Illustration by Emily Perkins
I am currently talking to this guy and things have been going well, but the problem is he is going to Cambridge and I’m not sure if it’s really possible to have a solid relationship over that distance, or whether I can manage that myself… Advice appreciated.
Disclaimer: The following piece contains references to C*mbridge.
My dearest reader,
What we have here is a tale as old as time. Two universities, both alike in dignity. A pair of star-crossed lovers. Young and foolish, doomed from the beginning, but irrevocably devoted to one another. Alas, sometimes the price of love is treason.
I get it. As the modern Shakespeare, Taylor Swift, said: there is something so alluring about ‘illicit affairs, clandestine meetings and stolen stares’. Although not an official Oxonian, she too fell victim to the charms of a Cantabrigian once who goes by the name of Tom Hiddleston. And we all saw where that ended: in a Getaway Car, with one of the greatest pop songs ever written. So, it may not be all that bad. But unless you are a song-writing mastermind in hiding, I fear there is naught to be gained from such an arrangement, bar a therapy bill.
The felonious-ness aside, the distance (geographically, not in the league tables…) between your two warring factions is another concern. There is a mere 106 kilometres between Oxford and Cambridge as the crow flies, or rather, as Cupid does. Such spatial and even temporal separation couldn’t keep the likes of Captain America and Peggy apart (Marvel I still hate you for that ending). If he can travel back in time 70 years to be with his lover, I am sure you can manage a 2-hour train to Cambridge. True love knows no distance. Limerence, however, can be more like a Bluetooth connection: not good over long ranges, or through thick (emotional) walls.
In the flower of youth, absence can make the heart grow fonder, or make the legs wander… to the club… then back to another girl’s bed. You ask, ‘Romeo, Romeo, wherefore art thou Romeo?’ to which he doesn’t respond, because he’s off committing collegecest at King’s. But do not fret, any man worth your time would not let a meagre 66 miles come between you. Couples that give the reason of ‘distance’ for a breakup are most often not only referring to the geography…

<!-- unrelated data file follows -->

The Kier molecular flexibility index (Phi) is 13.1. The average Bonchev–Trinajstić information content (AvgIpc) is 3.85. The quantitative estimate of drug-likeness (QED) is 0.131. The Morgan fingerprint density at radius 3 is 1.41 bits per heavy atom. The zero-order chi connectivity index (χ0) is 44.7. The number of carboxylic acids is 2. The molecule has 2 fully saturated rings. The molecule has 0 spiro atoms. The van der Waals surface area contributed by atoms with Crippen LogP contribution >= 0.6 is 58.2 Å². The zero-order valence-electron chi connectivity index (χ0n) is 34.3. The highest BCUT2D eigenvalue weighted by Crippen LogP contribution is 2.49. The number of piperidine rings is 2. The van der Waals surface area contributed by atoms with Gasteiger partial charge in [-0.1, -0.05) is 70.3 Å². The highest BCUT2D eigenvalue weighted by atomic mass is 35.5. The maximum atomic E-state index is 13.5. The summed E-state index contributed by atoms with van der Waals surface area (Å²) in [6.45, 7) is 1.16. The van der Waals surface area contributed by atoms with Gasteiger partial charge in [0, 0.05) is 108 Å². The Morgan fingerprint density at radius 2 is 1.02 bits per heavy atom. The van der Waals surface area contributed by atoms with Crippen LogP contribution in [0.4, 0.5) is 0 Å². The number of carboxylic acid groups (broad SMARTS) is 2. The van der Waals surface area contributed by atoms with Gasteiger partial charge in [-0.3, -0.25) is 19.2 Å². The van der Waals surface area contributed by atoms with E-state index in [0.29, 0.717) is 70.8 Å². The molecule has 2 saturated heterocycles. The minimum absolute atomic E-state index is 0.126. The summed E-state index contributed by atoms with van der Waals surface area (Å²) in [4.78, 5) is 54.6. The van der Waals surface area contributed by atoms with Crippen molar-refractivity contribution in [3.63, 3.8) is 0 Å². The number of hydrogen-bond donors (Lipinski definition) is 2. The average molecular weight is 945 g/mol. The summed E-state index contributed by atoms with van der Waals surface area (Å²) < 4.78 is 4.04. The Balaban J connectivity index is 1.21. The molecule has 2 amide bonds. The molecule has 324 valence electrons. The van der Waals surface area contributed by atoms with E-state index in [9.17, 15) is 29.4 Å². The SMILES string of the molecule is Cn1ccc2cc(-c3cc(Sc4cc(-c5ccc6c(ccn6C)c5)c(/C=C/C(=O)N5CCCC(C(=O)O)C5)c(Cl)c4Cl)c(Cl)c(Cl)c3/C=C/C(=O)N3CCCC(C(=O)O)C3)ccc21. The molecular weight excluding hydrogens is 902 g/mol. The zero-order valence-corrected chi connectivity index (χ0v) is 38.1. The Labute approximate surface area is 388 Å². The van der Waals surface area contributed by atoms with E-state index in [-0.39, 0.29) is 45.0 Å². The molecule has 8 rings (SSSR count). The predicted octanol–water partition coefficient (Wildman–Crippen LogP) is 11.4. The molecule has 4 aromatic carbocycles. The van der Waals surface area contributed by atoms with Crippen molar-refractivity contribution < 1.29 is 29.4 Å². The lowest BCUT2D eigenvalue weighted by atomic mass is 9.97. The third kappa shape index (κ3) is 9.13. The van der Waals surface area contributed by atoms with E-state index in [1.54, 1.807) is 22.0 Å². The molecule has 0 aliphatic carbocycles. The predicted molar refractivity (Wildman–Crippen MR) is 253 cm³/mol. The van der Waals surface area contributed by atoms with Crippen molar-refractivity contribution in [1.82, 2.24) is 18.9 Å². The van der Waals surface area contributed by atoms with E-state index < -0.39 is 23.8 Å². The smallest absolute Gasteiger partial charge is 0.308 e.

We must also note that you are only in the infant stage of your infatuation, the dreaded talking stage. What terrible terminology. No one except for your grandmother would think that ‘talking’ to a man implied anything remotely romantic. Whatever happened to the ‘wooing’ stage? Oh, how the ritual modern courtship has crumbled.
My thoughts and prayers go out to you in this befuddling time of engagement. Are you exclusive? By what title are you expected to introduce him? Must your brother challenge him to a duel for your right to marry? Ah, it takes me back to those tempestuous times, when you’ve *flashed him your ankle* but are still unsure whether it’s acceptable to double-text him. How it is not missed.
But much like my patience with the Wi-Fi in the Rad Cam, the ‘thing’ between you and your… betrothed, shall we say… is fragile and easily breakable at this stage. I fear it is premature to be worrying that distance may separate you two, when something so simple as finding out he calls his mother ‘Mummy’ could create a divide much larger than the width of a few counties.
So, I advise you to just see how things go. Don’t go climbing over any garden walls to see him, or pine at your balcony, but don’t hold back in fear either. Hesitance creates more distance than 106km ever could. If it is meant to be, the distance will be manageable, or you will be brought back together when the time is right. If he is just another mansplaining Cambridge boy (run now if he’s a Land Economist, I beg of you) then he is not worth your time: shoe that tab.
On a final note, I do hope that whatever happens, your love, unlike your predecessors’, shall not end in any tragic premature deaths.
Parting is such sweet sorrow.
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